The cellist of Sarajevo really existed.  He was playing his cello when twenty-two people lost their lives in a bombing outside his window while waiting in line for bread during the siege of Sarajevo.  He really played that song each of twenty-two days in a row in their memory.  This book uses three voices to describe fictional people living in Sarajevo during those twenty-two days.

Arrow learned marksmanship in school and shot in competitions with her teammates.  She had been pressed into service to kill snipers lurking in the hills who were killing residents while they went about their daily business.  During the time of this story she has been assigned to kill the sniper sent to silence the cellist.  We hear what she is thinking and feeling during this time.  Her voice is the clearest and most distinct of the three.  We are left, as was she, with the question—is she really different from the snipers in the hills?

We listen to Keenan’s thoughts as he ventures into the streets to collect water for his family and neighbor from one of the few water sources left in the city. He doesn’t want to expose anyone else in his family to potential death by sniper during these treks but also doesn’t know what would happen to them if he is shot.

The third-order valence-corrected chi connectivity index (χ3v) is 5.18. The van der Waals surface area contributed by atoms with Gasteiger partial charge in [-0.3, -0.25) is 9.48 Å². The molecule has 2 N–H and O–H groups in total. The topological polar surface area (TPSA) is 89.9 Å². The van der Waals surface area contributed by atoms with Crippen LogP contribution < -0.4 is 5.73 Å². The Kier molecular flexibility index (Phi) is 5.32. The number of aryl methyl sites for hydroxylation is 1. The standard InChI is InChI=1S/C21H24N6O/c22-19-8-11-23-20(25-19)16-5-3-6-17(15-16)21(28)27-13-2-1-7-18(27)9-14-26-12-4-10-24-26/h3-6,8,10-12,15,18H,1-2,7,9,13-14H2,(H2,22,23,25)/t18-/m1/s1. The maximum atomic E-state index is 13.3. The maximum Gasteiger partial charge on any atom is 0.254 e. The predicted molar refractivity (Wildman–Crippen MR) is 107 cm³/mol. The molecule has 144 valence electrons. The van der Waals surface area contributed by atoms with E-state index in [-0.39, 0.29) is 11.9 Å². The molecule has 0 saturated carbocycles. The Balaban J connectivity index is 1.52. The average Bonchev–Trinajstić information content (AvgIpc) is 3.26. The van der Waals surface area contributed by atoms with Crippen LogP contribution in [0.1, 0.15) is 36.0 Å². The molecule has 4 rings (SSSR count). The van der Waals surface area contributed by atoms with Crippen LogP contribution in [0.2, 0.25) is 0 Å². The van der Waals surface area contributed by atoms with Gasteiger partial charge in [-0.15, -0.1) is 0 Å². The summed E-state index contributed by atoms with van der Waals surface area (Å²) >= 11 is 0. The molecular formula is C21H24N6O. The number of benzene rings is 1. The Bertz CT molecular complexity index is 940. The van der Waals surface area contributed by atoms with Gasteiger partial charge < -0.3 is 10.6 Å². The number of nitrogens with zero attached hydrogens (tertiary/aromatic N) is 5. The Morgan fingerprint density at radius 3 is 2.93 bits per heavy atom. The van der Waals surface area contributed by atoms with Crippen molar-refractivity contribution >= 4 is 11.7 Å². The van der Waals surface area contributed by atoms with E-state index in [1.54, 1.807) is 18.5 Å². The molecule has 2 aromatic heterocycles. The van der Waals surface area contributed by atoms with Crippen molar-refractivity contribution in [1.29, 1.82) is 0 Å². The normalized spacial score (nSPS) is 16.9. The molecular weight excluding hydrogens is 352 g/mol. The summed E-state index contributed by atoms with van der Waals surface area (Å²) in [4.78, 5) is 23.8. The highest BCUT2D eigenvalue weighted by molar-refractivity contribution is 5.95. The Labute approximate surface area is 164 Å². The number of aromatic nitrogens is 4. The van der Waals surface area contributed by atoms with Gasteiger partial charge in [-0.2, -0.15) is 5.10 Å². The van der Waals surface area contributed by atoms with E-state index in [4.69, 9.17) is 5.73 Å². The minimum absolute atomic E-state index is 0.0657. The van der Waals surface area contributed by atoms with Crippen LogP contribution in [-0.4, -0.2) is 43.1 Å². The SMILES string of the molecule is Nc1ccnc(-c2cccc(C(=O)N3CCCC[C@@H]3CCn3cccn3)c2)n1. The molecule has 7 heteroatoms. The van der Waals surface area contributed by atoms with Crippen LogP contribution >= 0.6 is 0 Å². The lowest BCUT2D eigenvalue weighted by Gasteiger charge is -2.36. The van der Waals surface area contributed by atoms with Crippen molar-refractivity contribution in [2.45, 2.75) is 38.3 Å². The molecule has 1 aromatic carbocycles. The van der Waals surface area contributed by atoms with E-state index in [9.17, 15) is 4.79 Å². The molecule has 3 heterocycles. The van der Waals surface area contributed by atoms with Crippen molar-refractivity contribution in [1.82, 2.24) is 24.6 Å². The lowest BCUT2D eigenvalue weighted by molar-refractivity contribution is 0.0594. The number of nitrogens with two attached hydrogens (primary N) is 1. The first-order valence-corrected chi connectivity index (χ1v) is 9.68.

Finally we listen to the thoughts of Dragon, a baker who has lived in the city all his life and is mourning the loss of the majesty of the buildings and the vitality of its people.  His family is no longer in the city—he has sent them away for safe keeping.  He too ventures into the streets to collect food and water.

The voices of Keen and Dragon are less distinct from each other compared with the voice of Arrow.  They recount their terror when worrying about whether it is safe to leave the safety of buildings and barricades to cross the street when needed.  They recount the various buildings that have been lost during this endless struggle. 

There is no discussion regarding the parties engaged in battle nor the reasons for the siege.  The book is solely focused on these three people as representatives of those whose lives are in a sort of suspended animation as their city and its people are being slowly destroyed.

The book is mercifully short (235 pages) as each page describes the endless dreadful state of being for the three characters.  This reader read a Kindle version so the extent of progress in the book wasn’t as obvious as when reading a hardcopy.  At one point, this reader wondered if the book would ever end as the relentlessness of destruction and sense of doom was almost overwhelming.  Fortunately this reader did eventually break out of this feeling, did experience the ability of the characters to persevere, and did appreciate the author’s ability to show both endurance of the spirit and the enormity of what Sarajevo citizens endured. 

Christine Falls—John Baneville’s first book as Benjamin Black

Christine Falls

By Benjamin Black